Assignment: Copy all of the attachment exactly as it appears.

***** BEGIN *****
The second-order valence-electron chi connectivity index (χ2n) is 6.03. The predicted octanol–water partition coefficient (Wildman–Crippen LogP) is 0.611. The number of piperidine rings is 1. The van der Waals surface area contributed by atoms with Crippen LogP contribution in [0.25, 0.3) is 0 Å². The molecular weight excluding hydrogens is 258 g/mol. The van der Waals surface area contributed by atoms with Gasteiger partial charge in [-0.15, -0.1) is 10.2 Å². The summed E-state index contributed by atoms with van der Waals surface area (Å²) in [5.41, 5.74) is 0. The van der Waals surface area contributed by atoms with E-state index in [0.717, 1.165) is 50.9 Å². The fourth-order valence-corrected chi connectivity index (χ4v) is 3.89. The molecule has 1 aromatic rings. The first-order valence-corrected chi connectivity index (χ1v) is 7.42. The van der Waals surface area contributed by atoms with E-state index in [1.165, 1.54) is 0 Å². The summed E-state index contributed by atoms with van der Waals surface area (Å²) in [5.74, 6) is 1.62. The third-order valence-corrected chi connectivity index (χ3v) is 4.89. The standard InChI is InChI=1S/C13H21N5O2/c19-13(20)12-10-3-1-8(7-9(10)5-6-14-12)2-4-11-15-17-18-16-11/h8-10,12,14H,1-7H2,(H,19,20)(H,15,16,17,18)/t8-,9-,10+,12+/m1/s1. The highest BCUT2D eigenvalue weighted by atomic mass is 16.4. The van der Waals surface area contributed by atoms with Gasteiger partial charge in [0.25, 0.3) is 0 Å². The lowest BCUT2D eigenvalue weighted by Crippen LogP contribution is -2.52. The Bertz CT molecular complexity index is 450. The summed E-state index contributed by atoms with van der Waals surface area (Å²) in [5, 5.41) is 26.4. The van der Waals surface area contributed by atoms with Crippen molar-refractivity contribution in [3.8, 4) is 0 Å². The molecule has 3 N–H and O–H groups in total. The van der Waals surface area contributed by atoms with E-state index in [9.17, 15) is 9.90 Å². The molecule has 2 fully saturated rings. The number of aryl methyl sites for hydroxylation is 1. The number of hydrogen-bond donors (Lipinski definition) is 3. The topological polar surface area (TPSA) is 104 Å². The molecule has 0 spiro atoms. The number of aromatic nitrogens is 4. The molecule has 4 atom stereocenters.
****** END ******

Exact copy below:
The second-order valence-electron chi connectivity index (χ2n) is 6.03. The predicted octanol–water partition coefficient (Wildman–Crippen LogP) is 0.611. The number of piperidine rings is 1. The van der Waals surface area contributed by atoms with Crippen LogP contribution in [0.25, 0.3) is 0 Å². The molecular weight excluding hydrogens is 258 g/mol. The van der Waals surface area contributed by atoms with Gasteiger partial charge in [-0.15, -0.1) is 10.2 Å². The summed E-state index contributed by atoms with van der Waals surface area (Å²) in [5.41, 5.74) is 0. The van der Waals surface area contributed by atoms with E-state index in [0.717, 1.165) is 50.9 Å². The fourth-order valence-corrected chi connectivity index (χ4v) is 3.89. The molecule has 1 aromatic rings. The first-order valence-corrected chi connectivity index (χ1v) is 7.42. The van der Waals surface area contributed by atoms with E-state index in [1.165, 1.54) is 0 Å². The summed E-state index contributed by atoms with van der Waals surface area (Å²) in [5.74, 6) is 1.62. The third-order valence-corrected chi connectivity index (χ3v) is 4.89. The standard InChI is InChI=1S/C13H21N5O2/c19-13(20)12-10-3-1-8(7-9(10)5-6-14-12)2-4-11-15-17-18-16-11/h8-10,12,14H,1-7H2,(H,19,20)(H,15,16,17,18)/t8-,9-,10+,12+/m1/s1. The highest BCUT2D eigenvalue weighted by atomic mass is 16.4. The van der Waals surface area contributed by atoms with Gasteiger partial charge in [0.25, 0.3) is 0 Å². The lowest BCUT2D eigenvalue weighted by Crippen LogP contribution is -2.52. The Bertz CT molecular complexity index is 450. The summed E-state index contributed by atoms with van der Waals surface area (Å²) in [5, 5.41) is 26.4. The van der Waals surface area contributed by atoms with Crippen molar-refractivity contribution in [3.8, 4) is 0 Å². The molecule has 3 N–H and O–H groups in total. The van der Waals surface area contributed by atoms with E-state index in [9.17, 15) is 9.90 Å². The molecule has 2 fully saturated rings. The number of aryl methyl sites for hydroxylation is 1. The number of hydrogen-bond donors (Lipinski definition) is 3. The topological polar surface area (TPSA) is 104 Å². The molecule has 0 spiro atoms. The number of aromatic nitrogens is 4. The molecule has 4 atom stereocenters.